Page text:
Are All Sins Primarily Sins against God?
Some believers think all sins are primarily sins against God. A good example is a Stephen Witmer article that begins with that very statement:
All sin is primarily sin against God. Where sin is understood as merely a moral concept rather than mainly a religious one, where it is seen primarily as a person-to-person problem rather than as primarily ‘theocentric,’ motivation for fighting sin is decreased and confusion about the character of God is increased.
While I agree with some aspects of his article, I cannot agree with his primary assumption that ‘All sin is PRIMARILY sin against God.’ Nor can I agree that understanding sin as a person-to-person problem decreases motivation for fighting sin or increases confusion about the character of God.
Offenses against others and ourselves are offenses against the Father in this sense: the Father does not wish us to experience this pain and alienation; he does not want people to be hurt. But he cares equally for the offended and the offenders. And, absent offenses against others, all offense against the Father disappear.
What about the Character of God?
Those who connect the character of God to the problem of sin are on to something, but I am afraid they are the ones who have created confusion regarding his character.
A very common observation is that sin is an affront to the Father’s holiness. It is said that the smallest sin is an offense against God’s infinite holiness and has infinite significance. This is why eternal punishment in a burning hell is necessary—sin against God’s infinite holiness requires infinite punishment.
But this is not what Jesus tells us about the Father who instead demonstrates infinite love and seeks to resolve our suffering.
Some imagine the Father is easily offended and intolerant of disrespect or slights against his dignity, so that we have to be careful not to anger him. We know people with these overly sensitive characteristics and try to avoid them. They are petty, full of themselves, and can never be pleased.
It is difficult for me to see the Father in this way. He is not thin-skinned, insecure, or jealous; he is not egotistical. He understands our confusions and difficulties and seeks our personal dignity.
Have you ever known someone who must have their own way down to the last detail? Some see the Father as the dictator of a host of commands for us to obey, some of which seem quite arbitrary. We think disobedience against his rules drive God into a positive rage against us, but the Father is not malicious like this.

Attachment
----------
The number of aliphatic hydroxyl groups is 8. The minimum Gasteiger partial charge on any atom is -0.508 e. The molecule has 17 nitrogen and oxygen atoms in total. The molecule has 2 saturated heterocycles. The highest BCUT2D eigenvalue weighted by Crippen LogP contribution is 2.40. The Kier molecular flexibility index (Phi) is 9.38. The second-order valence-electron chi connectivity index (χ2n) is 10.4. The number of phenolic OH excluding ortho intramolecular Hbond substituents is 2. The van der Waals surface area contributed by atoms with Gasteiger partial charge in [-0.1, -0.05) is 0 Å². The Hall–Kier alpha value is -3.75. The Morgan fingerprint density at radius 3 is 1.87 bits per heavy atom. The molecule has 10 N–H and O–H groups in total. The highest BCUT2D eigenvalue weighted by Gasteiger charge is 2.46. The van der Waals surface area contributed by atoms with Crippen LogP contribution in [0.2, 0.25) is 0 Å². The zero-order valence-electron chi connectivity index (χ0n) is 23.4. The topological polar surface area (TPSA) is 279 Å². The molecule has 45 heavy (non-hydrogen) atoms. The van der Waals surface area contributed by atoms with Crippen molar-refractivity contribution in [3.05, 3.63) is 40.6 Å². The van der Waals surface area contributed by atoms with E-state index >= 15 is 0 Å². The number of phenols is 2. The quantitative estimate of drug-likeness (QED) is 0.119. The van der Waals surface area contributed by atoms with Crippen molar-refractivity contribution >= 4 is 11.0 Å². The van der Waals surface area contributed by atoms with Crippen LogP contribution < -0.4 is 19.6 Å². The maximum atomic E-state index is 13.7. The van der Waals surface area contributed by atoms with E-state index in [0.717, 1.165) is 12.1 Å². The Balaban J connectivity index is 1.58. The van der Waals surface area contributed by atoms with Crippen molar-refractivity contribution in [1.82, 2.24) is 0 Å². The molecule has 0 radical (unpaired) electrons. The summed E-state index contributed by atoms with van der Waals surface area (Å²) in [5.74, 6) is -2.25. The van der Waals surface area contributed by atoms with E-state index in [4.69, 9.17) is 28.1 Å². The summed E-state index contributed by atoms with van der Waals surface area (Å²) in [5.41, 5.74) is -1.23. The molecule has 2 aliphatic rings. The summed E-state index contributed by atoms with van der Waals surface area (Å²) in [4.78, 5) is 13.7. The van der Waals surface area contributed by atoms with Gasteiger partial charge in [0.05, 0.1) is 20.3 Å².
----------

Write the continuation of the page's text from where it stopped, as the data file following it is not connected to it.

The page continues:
The Old Testament does have abundant rules, but these rules were for Israel. To whatever extent such rules were from the Father at all, most were about separating the Israelites from other nations and creating a theocratic society. They are not rules for general behavior.
We learn from the gospels that there are no arbitrary commands; there is only one rule and that is to love others as we love ourselves. We are told to love God as well, but our love for God is demonstrated primarily in how we treat ourselves and others.
What Does God Think of Sin?
The real connection of the Father’s character to our offenses is in his overwhelming love for us. The Father wants us to avoid offense against others for their good and for us to avoid offense against ourselves for our own good. If we coöperate with his love, the Father helps us achieve these two goals.
What Then is Our Motivation to Live Right?
Many ask the question: If there is no punishment in hell, then what is the motivation to not sin? Why not do whatever we want?
We can ask a similar question: If there is no sin against God, why not do whatever we want?
The Father’s work in us is not to reduce slights against him but to reduce suffering and alienation in us. We need to promote this healing, but the way to do it is not by railing against ‘sin’ but by growing as loving followers of Jesus. We will talk about this growing next time.